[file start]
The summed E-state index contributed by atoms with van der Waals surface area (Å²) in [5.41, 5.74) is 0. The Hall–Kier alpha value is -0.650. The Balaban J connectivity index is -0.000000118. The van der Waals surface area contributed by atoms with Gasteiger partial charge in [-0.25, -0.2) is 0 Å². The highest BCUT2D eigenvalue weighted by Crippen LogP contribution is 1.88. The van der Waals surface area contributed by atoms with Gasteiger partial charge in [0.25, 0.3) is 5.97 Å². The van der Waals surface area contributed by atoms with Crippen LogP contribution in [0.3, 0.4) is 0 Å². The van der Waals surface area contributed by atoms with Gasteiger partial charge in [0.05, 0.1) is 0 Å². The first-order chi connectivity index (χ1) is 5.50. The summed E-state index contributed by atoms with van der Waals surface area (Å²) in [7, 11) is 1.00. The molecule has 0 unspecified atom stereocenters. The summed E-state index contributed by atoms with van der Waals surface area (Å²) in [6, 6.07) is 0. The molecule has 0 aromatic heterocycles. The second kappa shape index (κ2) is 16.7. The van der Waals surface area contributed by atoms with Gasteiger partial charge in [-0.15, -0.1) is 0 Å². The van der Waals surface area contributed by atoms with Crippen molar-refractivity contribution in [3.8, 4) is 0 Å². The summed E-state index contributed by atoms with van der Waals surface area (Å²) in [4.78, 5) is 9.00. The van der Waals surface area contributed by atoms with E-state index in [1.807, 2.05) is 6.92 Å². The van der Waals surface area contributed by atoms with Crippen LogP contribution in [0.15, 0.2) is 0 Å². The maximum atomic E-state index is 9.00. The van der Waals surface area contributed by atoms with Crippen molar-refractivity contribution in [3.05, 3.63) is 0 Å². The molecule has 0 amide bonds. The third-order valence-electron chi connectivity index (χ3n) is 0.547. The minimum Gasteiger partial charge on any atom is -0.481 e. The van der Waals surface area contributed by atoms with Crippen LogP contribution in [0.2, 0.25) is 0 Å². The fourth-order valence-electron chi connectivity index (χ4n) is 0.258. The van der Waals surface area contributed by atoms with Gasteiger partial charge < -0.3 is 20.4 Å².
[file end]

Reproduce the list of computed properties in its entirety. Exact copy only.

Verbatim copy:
The summed E-state index contributed by atoms with van der Waals surface area (Å²) in [5.41, 5.74) is 0. The Hall–Kier alpha value is -0.650. The Balaban J connectivity index is -0.000000118. The van der Waals surface area contributed by atoms with Gasteiger partial charge in [-0.25, -0.2) is 0 Å². The highest BCUT2D eigenvalue weighted by Crippen LogP contribution is 1.88. The van der Waals surface area contributed by atoms with Gasteiger partial charge in [0.25, 0.3) is 5.97 Å². The van der Waals surface area contributed by atoms with Crippen LogP contribution in [0.3, 0.4) is 0 Å². The van der Waals surface area contributed by atoms with Gasteiger partial charge in [0.05, 0.1) is 0 Å². The first-order chi connectivity index (χ1) is 5.50. The summed E-state index contributed by atoms with van der Waals surface area (Å²) in [7, 11) is 1.00. The molecule has 0 unspecified atom stereocenters. The summed E-state index contributed by atoms with van der Waals surface area (Å²) in [6, 6.07) is 0. The molecule has 0 aromatic heterocycles. The second kappa shape index (κ2) is 16.7. The van der Waals surface area contributed by atoms with Gasteiger partial charge in [-0.15, -0.1) is 0 Å². The van der Waals surface area contributed by atoms with Crippen molar-refractivity contribution in [3.8, 4) is 0 Å². The summed E-state index contributed by atoms with van der Waals surface area (Å²) in [4.78, 5) is 9.00. The van der Waals surface area contributed by atoms with E-state index in [1.807, 2.05) is 6.92 Å². The van der Waals surface area contributed by atoms with Crippen LogP contribution in [0.15, 0.2) is 0 Å². The maximum atomic E-state index is 9.00. The van der Waals surface area contributed by atoms with Crippen molar-refractivity contribution in [3.05, 3.63) is 0 Å². The molecule has 0 amide bonds. The third-order valence-electron chi connectivity index (χ3n) is 0.547. The minimum Gasteiger partial charge on any atom is -0.481 e. The van der Waals surface area contributed by atoms with Crippen LogP contribution in [0.2, 0.25) is 0 Å². The fourth-order valence-electron chi connectivity index (χ4n) is 0.258. The van der Waals surface area contributed by atoms with Gasteiger partial charge < -0.3 is 20.4 Å².